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‘U.S.Agent #1’ (review)

Written by Christopher Priest
Art by Georges Jeanty
Published by Marvel Comics


Wait, U.S. Agent has a new limited series?

For what reason would I want to read about the knockoff Captain America?  Especially when, as of this writing, the nation sits on the precipice of whether Donald Trump is reinstalled as president and the GOP continues its march toward a dream of single-party, counter-majoritarian rule?

Oh, it’s written by Christopher Priest?

The Priest who reinvigorated Black Panther and was a part of DC’s Black-focused Milestone imprint that gave us Static, and Icon and Rocket?

Are you telling me that I get a depiction of John Walker, the cracked-mirror version of Cap – in all the angry white male indulgence of this current, reactionary American life – from a legendary Black creative voice in the industry?

And penciled by Georges Jeanty, another Black creative, who has an Eisner Award on his shelf and has worked with Joss Whedon, Brian K. Vaughn and John Ridley?

OK, you got me.

The opening title page for U.S. Agent #1 states, “The fiercely patriotic John Walker uses his superhuman strength, agility and endurance – and his shield – to defend American values.”

The story opens with a group of West Virginians talking about how combinations of economic, governmental and technological factors led to the closure of the local coal mine, the dominant employer in town.

The Amazon-type super-retailer Virago moves in with a distribution center that leeches from the townspeople of Ephraim, until it is blown up. Surely, a series of events occurs leading up to that moment, and this issue sets up that the series will unspool that yarn for us.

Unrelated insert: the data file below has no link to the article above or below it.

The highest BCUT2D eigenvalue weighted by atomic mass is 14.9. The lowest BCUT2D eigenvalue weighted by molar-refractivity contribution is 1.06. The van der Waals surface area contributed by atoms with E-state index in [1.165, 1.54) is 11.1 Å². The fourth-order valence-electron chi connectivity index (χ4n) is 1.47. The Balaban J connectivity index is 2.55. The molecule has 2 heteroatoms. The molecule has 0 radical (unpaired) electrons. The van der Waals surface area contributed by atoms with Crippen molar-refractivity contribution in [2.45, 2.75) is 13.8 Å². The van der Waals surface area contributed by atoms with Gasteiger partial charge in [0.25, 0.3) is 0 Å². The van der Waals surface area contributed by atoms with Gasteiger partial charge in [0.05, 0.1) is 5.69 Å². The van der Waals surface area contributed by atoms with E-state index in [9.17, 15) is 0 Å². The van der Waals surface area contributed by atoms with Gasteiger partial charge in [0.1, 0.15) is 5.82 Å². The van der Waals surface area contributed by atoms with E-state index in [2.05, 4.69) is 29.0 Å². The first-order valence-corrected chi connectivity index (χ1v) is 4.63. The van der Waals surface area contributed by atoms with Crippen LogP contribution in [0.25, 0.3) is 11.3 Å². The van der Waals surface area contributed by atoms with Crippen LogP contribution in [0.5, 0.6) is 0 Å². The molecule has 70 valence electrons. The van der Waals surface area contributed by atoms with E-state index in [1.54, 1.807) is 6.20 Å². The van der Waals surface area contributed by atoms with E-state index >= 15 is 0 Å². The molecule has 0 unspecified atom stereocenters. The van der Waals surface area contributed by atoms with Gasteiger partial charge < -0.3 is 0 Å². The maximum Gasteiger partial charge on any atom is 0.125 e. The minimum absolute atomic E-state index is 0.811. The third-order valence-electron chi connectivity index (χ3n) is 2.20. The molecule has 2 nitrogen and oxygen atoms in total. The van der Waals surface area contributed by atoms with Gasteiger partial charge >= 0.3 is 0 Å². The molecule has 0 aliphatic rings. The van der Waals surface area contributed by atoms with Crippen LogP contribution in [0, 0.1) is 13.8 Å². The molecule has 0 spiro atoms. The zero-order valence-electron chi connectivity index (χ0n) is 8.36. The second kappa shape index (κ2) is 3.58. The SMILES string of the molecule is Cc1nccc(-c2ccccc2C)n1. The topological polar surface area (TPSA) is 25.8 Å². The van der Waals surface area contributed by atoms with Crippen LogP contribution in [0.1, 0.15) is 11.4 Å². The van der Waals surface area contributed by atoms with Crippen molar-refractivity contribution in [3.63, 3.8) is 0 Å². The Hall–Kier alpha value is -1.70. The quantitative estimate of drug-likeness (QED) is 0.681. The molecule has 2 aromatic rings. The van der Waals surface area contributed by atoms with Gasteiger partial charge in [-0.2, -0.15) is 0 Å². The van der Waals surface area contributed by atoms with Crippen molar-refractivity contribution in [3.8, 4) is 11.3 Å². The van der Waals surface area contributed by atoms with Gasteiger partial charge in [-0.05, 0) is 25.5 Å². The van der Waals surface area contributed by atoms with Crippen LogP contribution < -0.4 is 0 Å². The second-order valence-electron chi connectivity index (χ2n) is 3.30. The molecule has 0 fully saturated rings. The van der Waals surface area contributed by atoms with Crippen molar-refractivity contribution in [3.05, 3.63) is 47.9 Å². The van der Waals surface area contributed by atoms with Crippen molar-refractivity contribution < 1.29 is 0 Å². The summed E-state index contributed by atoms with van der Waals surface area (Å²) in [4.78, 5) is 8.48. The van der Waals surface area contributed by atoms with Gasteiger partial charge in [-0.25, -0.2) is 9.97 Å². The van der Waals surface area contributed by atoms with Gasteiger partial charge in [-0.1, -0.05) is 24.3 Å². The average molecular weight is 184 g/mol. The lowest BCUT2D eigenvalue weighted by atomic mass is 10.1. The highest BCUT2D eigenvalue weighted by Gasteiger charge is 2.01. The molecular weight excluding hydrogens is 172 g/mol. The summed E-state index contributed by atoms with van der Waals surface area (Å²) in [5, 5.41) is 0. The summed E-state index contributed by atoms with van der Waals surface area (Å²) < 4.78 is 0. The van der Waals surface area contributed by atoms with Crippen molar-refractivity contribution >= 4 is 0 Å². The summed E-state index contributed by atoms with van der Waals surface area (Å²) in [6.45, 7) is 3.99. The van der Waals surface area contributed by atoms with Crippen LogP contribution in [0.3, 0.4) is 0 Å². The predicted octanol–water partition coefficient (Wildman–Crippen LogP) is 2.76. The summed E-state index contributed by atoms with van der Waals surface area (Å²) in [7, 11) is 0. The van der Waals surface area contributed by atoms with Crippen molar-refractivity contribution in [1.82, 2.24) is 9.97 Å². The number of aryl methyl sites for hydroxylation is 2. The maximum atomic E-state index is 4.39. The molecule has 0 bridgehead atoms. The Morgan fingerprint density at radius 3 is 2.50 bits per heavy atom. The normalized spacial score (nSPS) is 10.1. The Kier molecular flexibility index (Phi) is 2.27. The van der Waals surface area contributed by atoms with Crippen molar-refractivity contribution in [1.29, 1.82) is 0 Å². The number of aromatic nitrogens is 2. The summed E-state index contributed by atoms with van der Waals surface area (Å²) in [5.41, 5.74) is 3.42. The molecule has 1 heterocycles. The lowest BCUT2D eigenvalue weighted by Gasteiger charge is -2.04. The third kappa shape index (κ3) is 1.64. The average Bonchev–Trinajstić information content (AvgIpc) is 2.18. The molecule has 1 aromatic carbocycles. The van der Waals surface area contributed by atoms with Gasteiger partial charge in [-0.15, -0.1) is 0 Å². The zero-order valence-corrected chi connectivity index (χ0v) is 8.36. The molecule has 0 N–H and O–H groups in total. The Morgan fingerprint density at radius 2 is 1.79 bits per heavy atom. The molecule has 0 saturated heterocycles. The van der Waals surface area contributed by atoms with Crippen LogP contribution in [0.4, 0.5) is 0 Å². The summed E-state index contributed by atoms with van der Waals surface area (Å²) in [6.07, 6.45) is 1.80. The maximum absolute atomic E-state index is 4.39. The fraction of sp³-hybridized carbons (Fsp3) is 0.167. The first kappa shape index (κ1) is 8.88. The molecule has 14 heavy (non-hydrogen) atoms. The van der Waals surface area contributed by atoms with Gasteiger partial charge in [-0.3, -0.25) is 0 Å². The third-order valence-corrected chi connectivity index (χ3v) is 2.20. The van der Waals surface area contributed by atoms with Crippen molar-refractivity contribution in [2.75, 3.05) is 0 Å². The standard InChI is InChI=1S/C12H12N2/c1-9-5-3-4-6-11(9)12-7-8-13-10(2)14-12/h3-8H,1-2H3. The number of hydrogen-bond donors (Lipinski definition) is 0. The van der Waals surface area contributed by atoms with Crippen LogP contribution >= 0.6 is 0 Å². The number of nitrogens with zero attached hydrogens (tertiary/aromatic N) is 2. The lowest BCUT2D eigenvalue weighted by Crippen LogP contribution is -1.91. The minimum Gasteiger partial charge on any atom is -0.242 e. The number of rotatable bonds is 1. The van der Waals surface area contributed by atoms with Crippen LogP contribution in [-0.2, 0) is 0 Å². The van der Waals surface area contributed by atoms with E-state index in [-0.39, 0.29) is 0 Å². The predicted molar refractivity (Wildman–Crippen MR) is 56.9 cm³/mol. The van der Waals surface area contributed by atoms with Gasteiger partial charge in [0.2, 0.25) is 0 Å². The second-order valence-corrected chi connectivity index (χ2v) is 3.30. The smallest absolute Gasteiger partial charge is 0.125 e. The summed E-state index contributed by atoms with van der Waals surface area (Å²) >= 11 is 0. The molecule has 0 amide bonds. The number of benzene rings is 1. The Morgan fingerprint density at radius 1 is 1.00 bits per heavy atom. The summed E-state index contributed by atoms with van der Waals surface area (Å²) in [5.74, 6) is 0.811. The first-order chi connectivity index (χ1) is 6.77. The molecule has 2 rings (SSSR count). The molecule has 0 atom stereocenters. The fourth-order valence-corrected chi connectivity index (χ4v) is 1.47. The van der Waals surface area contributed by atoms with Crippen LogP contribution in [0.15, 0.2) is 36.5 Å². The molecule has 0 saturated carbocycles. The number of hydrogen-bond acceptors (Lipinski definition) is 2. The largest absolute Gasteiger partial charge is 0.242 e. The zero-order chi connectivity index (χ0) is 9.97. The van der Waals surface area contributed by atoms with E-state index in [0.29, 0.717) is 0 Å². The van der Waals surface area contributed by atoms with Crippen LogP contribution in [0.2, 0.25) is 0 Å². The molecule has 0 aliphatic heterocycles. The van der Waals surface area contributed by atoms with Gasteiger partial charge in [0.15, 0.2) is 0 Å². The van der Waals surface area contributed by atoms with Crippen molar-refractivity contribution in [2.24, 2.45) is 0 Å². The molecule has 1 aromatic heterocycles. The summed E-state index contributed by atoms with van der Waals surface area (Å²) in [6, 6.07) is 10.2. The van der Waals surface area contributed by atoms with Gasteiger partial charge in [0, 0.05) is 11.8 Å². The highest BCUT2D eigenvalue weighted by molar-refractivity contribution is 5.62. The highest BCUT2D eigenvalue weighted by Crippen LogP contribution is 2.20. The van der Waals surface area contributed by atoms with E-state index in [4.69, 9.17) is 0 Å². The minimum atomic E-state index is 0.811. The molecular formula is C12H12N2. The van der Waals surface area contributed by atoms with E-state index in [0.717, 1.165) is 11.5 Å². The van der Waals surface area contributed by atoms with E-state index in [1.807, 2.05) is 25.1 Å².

We enter a world of small-time government operatives always on the edge of knowing anything, let along knowing what they’re doing. And that includes U.S. Agent, because apparently nobody likes him. Not his government handlers, not the people of Ephraim, who call him a jackass and “idgit” as Walker stands in a large crater amid rubble.

Hell, maybe Walker doesn’t like himself, either.

Priest is known for giving novel introductions to characters. We surely get that as Walker and traveling companion Morrie Watanabe’s meet-cute involves an assault rifle, a basement full of pizza delivery men, and some really disappointed kids.

Jeanty’s art is just this side of cartoonish, like newspaper caricature cartoonish. He draws the action well, and his panel work is decent if strange in its shapes from time to time. The only time the cartoonishness doesn’t serve him is in the opening with the Ephraim townspeople. His obvious drawings of reality TV star “Mama” June Shannon (vintage pre-From Not To Hot incarnation) and perpetual trucker hat-wearing comedian Judah Friedlander cut from taking these folks seriously.

Throw in some unexpected flashbacks, uncommon violence, and title cards straight out of It’s Always Sunny in Philadelphia. Then mix in a blast from the flashback-heavy past, and some very breakable shields, and we’re in for a ride.


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